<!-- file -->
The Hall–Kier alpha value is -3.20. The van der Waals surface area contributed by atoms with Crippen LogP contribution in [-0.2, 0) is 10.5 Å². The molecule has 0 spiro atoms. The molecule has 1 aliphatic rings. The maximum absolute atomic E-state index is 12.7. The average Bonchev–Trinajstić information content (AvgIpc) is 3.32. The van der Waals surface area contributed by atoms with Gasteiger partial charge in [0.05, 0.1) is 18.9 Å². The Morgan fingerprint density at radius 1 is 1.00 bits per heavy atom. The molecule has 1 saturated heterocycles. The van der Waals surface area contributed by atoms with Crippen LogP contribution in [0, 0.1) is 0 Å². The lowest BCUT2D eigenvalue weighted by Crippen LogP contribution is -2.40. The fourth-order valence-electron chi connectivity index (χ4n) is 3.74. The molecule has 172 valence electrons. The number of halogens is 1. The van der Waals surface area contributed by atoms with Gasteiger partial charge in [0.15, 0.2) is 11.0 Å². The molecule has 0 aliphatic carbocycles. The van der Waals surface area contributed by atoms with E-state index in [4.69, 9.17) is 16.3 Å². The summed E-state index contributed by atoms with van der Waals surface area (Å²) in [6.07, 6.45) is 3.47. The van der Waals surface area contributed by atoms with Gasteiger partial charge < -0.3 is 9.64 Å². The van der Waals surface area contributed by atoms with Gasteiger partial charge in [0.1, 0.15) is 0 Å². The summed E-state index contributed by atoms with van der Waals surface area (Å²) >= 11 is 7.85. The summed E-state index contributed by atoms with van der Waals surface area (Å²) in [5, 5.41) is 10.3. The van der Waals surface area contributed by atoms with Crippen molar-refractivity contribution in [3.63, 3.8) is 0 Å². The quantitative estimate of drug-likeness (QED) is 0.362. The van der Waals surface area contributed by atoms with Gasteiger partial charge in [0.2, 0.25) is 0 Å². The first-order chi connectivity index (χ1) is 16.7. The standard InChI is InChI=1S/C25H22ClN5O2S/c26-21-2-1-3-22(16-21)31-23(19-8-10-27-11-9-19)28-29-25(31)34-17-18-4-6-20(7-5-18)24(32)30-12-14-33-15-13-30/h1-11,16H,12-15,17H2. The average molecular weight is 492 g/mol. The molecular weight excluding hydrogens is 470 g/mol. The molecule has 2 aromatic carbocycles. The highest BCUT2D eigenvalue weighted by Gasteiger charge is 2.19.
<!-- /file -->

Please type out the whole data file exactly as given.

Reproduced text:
The Hall–Kier alpha value is -3.20. The van der Waals surface area contributed by atoms with Crippen LogP contribution in [-0.2, 0) is 10.5 Å². The molecule has 0 spiro atoms. The molecule has 1 aliphatic rings. The maximum absolute atomic E-state index is 12.7. The average Bonchev–Trinajstić information content (AvgIpc) is 3.32. The van der Waals surface area contributed by atoms with Gasteiger partial charge in [0.05, 0.1) is 18.9 Å². The Morgan fingerprint density at radius 1 is 1.00 bits per heavy atom. The molecule has 1 saturated heterocycles. The van der Waals surface area contributed by atoms with Crippen LogP contribution in [0, 0.1) is 0 Å². The lowest BCUT2D eigenvalue weighted by Crippen LogP contribution is -2.40. The fourth-order valence-electron chi connectivity index (χ4n) is 3.74. The molecule has 172 valence electrons. The number of halogens is 1. The van der Waals surface area contributed by atoms with Gasteiger partial charge in [0.15, 0.2) is 11.0 Å². The molecule has 0 aliphatic carbocycles. The van der Waals surface area contributed by atoms with E-state index in [4.69, 9.17) is 16.3 Å². The summed E-state index contributed by atoms with van der Waals surface area (Å²) in [6.07, 6.45) is 3.47. The van der Waals surface area contributed by atoms with Gasteiger partial charge < -0.3 is 9.64 Å². The van der Waals surface area contributed by atoms with Gasteiger partial charge in [0.1, 0.15) is 0 Å². The summed E-state index contributed by atoms with van der Waals surface area (Å²) >= 11 is 7.85. The summed E-state index contributed by atoms with van der Waals surface area (Å²) in [5, 5.41) is 10.3. The van der Waals surface area contributed by atoms with Crippen molar-refractivity contribution in [3.63, 3.8) is 0 Å². The quantitative estimate of drug-likeness (QED) is 0.362. The van der Waals surface area contributed by atoms with Gasteiger partial charge in [0.2, 0.25) is 0 Å². The first-order chi connectivity index (χ1) is 16.7. The standard InChI is InChI=1S/C25H22ClN5O2S/c26-21-2-1-3-22(16-21)31-23(19-8-10-27-11-9-19)28-29-25(31)34-17-18-4-6-20(7-5-18)24(32)30-12-14-33-15-13-30/h1-11,16H,12-15,17H2. The average molecular weight is 492 g/mol. The molecular weight excluding hydrogens is 470 g/mol. The molecule has 2 aromatic carbocycles. The highest BCUT2D eigenvalue weighted by Gasteiger charge is 2.19.